Setting Up a Marine Tank
Although you have followed directions and the water is at the proper pH and salinity (or specific gravity) when first mixed, check it with a hydrometer again at various intervals to make sure changes do not occur. The pH should be within the range of 7.6 to 8.3 when properly adjusted. It may be best to start at the higher end of the range because the danger lies in the pH falling below the lower limit as the tank water ages. This is somewhat offset by the carbonate content of the marine tank (gravel, coral, etc.) and water changes. The specific gravity should be in the range of 1.020 (at about 86°F) to 1.024 (at about 68°F).
The pump can now be set up and the gang valves and other pieces of equipment placed in position. The plastic tubing should be measured, cut (usually allowing a little slack), and attached. It might be a good idea to place a non-return or one-way valve in the line from he pump to prevent salt water from reaching the pump mechanism in case of a back-flow for any reason.
The glass or plastic cover for he aquarium can be placed on top and the pump, filters, etc. started. Normally, with a combination of filters and airstones there will have to be some adjustments made with the valves to get the proper flow of air to the various pieces of equipment.
Adjust the thermostat of your heater to the proper setting: about 76°F is ideal, but within a range of 69° to 82°F is acceptable. An aquarium thermometer is good to have handy, and there are a wide variety to choose from.
The light can be placed over the cover glass and turned on to see if your tank will be properly illuminated. The position (front or back) is optional. Some people prefer the light coming from the front of the tank so that they can view the fishes by the more desirable reflected light; others place the light on the back of the tank, leaving the front area free for feeding or other chores.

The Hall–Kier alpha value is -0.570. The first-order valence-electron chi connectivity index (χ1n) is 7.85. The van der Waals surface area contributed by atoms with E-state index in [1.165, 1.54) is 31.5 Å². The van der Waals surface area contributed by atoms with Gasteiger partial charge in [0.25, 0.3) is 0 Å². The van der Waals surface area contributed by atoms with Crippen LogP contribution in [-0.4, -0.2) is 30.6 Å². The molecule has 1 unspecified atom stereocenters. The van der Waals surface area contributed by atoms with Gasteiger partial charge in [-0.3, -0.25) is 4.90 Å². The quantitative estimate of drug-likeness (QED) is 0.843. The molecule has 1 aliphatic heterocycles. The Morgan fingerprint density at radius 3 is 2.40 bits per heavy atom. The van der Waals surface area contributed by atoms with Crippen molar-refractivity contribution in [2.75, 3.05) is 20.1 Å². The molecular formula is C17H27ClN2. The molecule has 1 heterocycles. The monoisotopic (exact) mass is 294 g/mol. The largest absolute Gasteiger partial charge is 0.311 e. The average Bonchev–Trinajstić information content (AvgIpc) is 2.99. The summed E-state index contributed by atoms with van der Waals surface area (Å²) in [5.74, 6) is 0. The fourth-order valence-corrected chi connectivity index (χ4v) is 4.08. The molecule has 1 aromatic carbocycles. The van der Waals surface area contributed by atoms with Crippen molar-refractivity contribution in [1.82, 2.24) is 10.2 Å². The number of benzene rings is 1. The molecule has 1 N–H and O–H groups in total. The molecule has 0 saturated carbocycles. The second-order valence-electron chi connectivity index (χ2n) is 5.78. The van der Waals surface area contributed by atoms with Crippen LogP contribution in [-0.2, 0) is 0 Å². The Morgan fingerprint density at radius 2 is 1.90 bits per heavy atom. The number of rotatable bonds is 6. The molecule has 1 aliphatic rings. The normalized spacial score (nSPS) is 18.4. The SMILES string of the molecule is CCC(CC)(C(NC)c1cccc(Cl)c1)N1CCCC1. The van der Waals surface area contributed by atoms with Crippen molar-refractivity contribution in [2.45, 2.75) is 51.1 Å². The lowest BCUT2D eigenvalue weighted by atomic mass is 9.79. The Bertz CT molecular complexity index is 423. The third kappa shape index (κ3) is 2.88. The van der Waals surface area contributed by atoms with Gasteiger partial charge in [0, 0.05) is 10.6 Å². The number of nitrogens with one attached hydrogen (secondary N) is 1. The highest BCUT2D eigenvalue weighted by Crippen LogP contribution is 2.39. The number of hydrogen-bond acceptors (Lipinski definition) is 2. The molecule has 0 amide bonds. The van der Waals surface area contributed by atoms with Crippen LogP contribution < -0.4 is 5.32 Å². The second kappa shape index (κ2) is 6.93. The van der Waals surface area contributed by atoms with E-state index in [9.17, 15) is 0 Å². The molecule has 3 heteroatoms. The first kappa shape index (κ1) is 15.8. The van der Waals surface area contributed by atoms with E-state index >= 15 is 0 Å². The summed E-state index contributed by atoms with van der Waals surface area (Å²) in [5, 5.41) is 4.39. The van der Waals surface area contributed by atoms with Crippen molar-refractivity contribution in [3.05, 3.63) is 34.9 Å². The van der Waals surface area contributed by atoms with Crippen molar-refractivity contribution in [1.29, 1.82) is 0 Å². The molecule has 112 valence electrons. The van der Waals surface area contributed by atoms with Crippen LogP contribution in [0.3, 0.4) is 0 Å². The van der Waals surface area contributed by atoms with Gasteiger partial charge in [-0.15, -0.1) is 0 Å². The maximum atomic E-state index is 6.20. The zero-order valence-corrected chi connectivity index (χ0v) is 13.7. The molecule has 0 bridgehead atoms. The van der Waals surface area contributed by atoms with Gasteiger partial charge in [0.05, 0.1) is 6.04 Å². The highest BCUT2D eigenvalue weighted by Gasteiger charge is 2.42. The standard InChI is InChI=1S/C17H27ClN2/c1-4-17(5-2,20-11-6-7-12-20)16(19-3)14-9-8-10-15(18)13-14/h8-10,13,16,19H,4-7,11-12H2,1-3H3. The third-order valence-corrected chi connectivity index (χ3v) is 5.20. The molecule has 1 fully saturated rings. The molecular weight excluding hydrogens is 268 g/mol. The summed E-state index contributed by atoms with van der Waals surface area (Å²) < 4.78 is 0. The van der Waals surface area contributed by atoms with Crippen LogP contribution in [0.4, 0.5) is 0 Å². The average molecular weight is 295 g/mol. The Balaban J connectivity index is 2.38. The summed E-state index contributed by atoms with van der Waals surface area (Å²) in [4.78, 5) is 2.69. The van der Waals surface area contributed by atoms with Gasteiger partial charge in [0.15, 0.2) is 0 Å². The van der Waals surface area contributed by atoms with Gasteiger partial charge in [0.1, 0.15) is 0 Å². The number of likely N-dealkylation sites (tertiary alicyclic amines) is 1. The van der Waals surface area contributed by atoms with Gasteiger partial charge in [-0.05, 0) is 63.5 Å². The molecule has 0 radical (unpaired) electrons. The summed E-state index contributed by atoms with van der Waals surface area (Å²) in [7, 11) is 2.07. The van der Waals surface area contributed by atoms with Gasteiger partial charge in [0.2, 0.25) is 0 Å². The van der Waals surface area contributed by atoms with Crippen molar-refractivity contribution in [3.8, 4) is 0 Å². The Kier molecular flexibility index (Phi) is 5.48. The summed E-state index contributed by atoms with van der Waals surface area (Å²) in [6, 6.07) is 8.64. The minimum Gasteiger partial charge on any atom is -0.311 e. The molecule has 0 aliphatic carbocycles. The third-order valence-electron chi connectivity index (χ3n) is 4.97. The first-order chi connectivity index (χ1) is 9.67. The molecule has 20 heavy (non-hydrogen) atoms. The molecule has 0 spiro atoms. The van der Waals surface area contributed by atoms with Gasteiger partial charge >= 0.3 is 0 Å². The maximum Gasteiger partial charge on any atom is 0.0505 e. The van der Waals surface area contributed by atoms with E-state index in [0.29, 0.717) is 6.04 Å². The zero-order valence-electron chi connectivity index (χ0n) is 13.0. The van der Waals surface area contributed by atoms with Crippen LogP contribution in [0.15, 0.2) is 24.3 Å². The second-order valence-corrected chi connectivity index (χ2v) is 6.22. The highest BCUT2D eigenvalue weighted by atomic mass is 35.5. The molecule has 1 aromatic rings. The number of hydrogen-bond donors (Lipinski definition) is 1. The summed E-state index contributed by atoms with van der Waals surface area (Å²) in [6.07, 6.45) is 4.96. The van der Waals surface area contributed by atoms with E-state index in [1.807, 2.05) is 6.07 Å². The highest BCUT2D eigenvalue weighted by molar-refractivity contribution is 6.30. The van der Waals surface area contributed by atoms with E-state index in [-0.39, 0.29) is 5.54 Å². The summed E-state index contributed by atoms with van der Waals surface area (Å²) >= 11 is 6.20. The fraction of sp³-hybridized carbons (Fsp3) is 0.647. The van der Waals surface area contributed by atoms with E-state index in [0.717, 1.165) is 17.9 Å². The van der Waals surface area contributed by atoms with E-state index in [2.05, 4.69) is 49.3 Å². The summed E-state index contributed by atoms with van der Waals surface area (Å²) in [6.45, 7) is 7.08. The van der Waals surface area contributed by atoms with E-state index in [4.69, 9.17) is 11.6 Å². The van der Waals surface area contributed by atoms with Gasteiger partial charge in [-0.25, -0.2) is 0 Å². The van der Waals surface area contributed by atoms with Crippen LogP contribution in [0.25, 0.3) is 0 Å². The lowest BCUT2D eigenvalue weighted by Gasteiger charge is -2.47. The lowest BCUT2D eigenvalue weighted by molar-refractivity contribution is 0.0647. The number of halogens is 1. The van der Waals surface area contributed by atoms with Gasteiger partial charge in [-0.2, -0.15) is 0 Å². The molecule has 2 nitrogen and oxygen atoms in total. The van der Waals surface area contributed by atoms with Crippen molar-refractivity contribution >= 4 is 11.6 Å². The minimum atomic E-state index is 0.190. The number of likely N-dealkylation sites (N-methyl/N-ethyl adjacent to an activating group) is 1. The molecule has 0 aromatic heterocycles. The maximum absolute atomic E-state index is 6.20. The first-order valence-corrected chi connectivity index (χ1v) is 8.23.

Once everythig is set up and functioning properly, your should take a few moments
Your selection, as a beginner, must be basically oriented toward the hardier species. For examples, pomacentrids in general are very hardy fishes. These are beginner's fishes, including such diverse groups as the damselfishes, humbugs, and anemone or clownfishes. Smaller groupers are also popular with beginners, some being quite colorful and most being quite hardy. Beginners might also choose from a variety of triggerfishes and filefishes, lionfishes, gobies, and even some of the very colorful angelfishes. When you get more experienced with the hardier fishes you might try some of the wrasses, tangs, or even butterflyfishes.
The size of the tank must dictate harshly how many fishes you can purchase. It is advisable to keep your tank underpopulated, at least at first. A general rule of thumb is to calculate an inch of fish for every 2 gallons of water, but there are so many variables that this rule is not easily applied. The bulk of the fish, its activity, feeding habits, all modify this rule.